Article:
One of the first times I came across Norse Projects was when I started my job. I’d not really heard too much about them as a brand but I was looking into competitors and getting more familiar with the menswear market. I instantly fell in love with the brand.
What struck me initially was their imagery. I think the first set of imagery I saw for them was AW10. it was a series of fantastic photographs of outdoors scenes and what I liked best was that it wasn’t trying to sell me product so obviously.
With a lot of campaign shoots it seems the primary aim is to pile in the key pieces and layer up as much as possible. Be commercial, drive ATV and all that other retail BS. You end up with images that are choc full of product in the hope that there’ll be something for everyone and appeal to the masses.
I’m not talking about lookbooks. Their lookbooks are fairly standard, just like a lot of other menswear companies, you have to fill the lookbook with product and that’s fine. I’m talking about their campaign imagery that is going to be the face of the brand for the next 6 months. It’ll be on the website, in ads and used by blogs and stockists.
Norse Projects campaign imagery is brilliant because it sets the scene for the collection and allows the customer to make their mind up about clothes as a separate entity, but only after they have been subject to the imagery brand exercise.
I like the look of going for a walk along that pebbled beach. It looks like a cold, crisp day but they’re warm in their Norse Projects coats. I wish I was good at photography so I could take a fantastic picture like that. I wish I could wear Norse Projects, they like similar things to me, they like cool things, their clothing is practical and timeless, it’s well designed, there are other values there besides consumerism behind this brand. They don’t even care if they sell any clothes otherwise why wouldn’t they put product in their images?! They just want to run their business the way they want, with the values they care about. I like this brand.
Then before I know it I’m sold! I’ll have an entry point 5-panel cap for my boyfriend please because that’s all I can afford. Thank you. Thank you Norse Projects for your fantastic imagery that sets the scene for your brand and then gives me an inferiority complex after I leave your website. I mean who am I kidding, I haven’t been on a long rural walk for some time, I haven’t the patience for photography or to make the values and interests of this brand my own. I am a bad person hijacking the values of the brand to make them merely appear my own. By wearing a jumper or a jacket from Norse Projects I am saying to others- ‘I’m wholesome, patient, anti consumerist consumer, I value good design and will invest in the items I love.’ I feel slightly guilty. But then it’s fine, I mean if people want to think that I have those values because I align myself with this brand then I guess I’ll let them. And if they don’t, we’ll I still have an aesthetically beautiful and wearable item at the end of it all.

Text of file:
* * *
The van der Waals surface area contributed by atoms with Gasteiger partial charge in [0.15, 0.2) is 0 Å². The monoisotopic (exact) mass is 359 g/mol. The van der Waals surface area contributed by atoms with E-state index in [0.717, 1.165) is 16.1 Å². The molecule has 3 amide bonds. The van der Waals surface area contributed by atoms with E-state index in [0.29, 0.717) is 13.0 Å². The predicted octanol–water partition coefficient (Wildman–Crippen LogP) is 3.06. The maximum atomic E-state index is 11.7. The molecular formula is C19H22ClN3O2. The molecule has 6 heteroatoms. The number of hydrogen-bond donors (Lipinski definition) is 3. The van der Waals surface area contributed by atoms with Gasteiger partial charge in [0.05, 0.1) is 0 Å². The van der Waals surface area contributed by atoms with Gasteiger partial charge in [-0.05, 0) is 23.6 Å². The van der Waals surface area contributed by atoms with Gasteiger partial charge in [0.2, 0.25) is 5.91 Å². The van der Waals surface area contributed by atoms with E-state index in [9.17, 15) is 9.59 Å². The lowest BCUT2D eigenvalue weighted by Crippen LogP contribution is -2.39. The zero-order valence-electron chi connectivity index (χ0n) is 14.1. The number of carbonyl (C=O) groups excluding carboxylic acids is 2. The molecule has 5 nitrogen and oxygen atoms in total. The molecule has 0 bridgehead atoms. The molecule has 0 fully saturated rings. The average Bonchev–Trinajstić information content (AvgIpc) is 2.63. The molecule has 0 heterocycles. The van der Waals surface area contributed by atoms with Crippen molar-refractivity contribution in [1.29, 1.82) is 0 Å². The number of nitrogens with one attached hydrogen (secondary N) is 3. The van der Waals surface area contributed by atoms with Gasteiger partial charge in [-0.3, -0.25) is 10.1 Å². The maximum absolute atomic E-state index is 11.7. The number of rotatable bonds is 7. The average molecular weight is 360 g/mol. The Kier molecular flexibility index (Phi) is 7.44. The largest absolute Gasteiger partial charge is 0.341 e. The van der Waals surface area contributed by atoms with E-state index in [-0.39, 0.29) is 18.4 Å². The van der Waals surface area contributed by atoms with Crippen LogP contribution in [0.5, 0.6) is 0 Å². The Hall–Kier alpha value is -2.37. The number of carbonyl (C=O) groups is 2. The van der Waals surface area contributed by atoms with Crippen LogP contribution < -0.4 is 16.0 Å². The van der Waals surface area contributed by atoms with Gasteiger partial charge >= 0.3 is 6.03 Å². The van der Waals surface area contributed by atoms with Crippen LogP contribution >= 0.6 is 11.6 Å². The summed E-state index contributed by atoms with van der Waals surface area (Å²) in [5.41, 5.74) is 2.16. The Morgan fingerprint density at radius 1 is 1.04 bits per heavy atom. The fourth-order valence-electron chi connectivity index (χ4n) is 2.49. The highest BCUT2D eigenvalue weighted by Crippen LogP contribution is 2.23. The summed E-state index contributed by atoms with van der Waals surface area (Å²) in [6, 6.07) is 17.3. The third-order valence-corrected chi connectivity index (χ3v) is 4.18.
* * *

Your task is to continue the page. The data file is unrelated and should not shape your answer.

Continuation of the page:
From a slightly more objective and rational perspective I think that Norse Project’s imagery is also great because when you’re on their website homepage it immediately gives a sort of Scandinavian feeling starkness to the page. It also makes it easy to manage the page as there aren’t going to be boxes and text floating over the faces of haplessly over-layered models which will need hours of playing around with. I also love the sort of slide show aspect of their home page where there are 3 items on rotation as it’s not often you will stay on a home page long enough to see the change but it makes the site feel fresh and updates the next time that you visit even if it is within the same season and the imagery hasn’t changed.
I hope that Norse Projects continue to pull it out the bag season after season and that they don’t fuck too much with this formula that I think really works for them (it’s been a while since a few brand images have elicited such a profound emotional, albeit very irrational, response in me). On the other hand I hope they can keep it fresh feeling enough that the idea doesn’t stagnate and start looking a bit tired. They have, at least for me, managed to be commercial by not being commercial, they have effectively ‘broken the rules’ and, in my book, come out on top.